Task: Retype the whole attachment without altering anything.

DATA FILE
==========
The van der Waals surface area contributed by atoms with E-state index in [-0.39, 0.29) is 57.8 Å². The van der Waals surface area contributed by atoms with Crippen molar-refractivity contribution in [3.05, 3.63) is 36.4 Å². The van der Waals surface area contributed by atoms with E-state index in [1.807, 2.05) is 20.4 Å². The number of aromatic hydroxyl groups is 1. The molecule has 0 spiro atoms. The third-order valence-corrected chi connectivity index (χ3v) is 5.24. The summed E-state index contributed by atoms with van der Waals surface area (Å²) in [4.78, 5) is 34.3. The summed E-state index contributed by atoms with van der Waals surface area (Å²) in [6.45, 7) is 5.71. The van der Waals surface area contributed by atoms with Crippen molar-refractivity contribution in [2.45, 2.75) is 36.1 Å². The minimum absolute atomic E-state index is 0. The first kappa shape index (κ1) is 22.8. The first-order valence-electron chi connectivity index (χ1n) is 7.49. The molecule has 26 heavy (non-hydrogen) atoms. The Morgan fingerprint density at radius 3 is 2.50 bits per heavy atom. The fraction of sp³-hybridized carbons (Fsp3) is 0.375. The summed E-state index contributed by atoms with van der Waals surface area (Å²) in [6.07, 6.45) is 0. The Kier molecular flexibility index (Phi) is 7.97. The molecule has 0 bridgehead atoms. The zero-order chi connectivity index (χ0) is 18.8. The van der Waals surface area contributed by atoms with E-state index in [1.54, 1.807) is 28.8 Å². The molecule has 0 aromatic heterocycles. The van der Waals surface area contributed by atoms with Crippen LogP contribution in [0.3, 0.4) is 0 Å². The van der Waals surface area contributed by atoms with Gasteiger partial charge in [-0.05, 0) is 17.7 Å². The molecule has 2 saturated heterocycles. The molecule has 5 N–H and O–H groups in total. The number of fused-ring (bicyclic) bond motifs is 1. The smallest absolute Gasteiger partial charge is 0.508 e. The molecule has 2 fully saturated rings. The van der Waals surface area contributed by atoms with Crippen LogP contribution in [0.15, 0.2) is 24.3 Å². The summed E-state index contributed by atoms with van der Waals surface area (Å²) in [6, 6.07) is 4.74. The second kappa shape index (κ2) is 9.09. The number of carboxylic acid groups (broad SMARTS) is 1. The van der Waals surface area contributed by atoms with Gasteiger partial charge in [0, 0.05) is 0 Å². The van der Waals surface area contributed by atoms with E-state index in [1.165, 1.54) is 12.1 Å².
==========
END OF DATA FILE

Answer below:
The van der Waals surface area contributed by atoms with E-state index in [-0.39, 0.29) is 57.8 Å². The van der Waals surface area contributed by atoms with Crippen molar-refractivity contribution in [3.05, 3.63) is 36.4 Å². The van der Waals surface area contributed by atoms with E-state index in [1.807, 2.05) is 20.4 Å². The number of aromatic hydroxyl groups is 1. The molecule has 0 spiro atoms. The third-order valence-corrected chi connectivity index (χ3v) is 5.24. The summed E-state index contributed by atoms with van der Waals surface area (Å²) in [4.78, 5) is 34.3. The summed E-state index contributed by atoms with van der Waals surface area (Å²) in [6.45, 7) is 5.71. The van der Waals surface area contributed by atoms with Crippen molar-refractivity contribution in [2.45, 2.75) is 36.1 Å². The minimum absolute atomic E-state index is 0. The first kappa shape index (κ1) is 22.8. The first-order valence-electron chi connectivity index (χ1n) is 7.49. The molecule has 26 heavy (non-hydrogen) atoms. The Morgan fingerprint density at radius 3 is 2.50 bits per heavy atom. The fraction of sp³-hybridized carbons (Fsp3) is 0.375. The summed E-state index contributed by atoms with van der Waals surface area (Å²) in [6.07, 6.45) is 0. The Kier molecular flexibility index (Phi) is 7.97. The molecule has 0 bridgehead atoms. The zero-order chi connectivity index (χ0) is 18.8. The van der Waals surface area contributed by atoms with E-state index in [1.54, 1.807) is 28.8 Å². The molecule has 0 aromatic heterocycles. The van der Waals surface area contributed by atoms with Crippen LogP contribution in [0.3, 0.4) is 0 Å². The van der Waals surface area contributed by atoms with Gasteiger partial charge in [-0.05, 0) is 17.7 Å². The molecule has 2 saturated heterocycles. The molecule has 5 N–H and O–H groups in total. The number of fused-ring (bicyclic) bond motifs is 1. The smallest absolute Gasteiger partial charge is 0.508 e. The molecule has 2 fully saturated rings. The van der Waals surface area contributed by atoms with Crippen LogP contribution in [0.15, 0.2) is 24.3 Å². The summed E-state index contributed by atoms with van der Waals surface area (Å²) in [6, 6.07) is 4.74. The second kappa shape index (κ2) is 9.09. The number of carboxylic acid groups (broad SMARTS) is 1. The van der Waals surface area contributed by atoms with Gasteiger partial charge in [0, 0.05) is 0 Å². The van der Waals surface area contributed by atoms with E-state index in [1.165, 1.54) is 12.1 Å².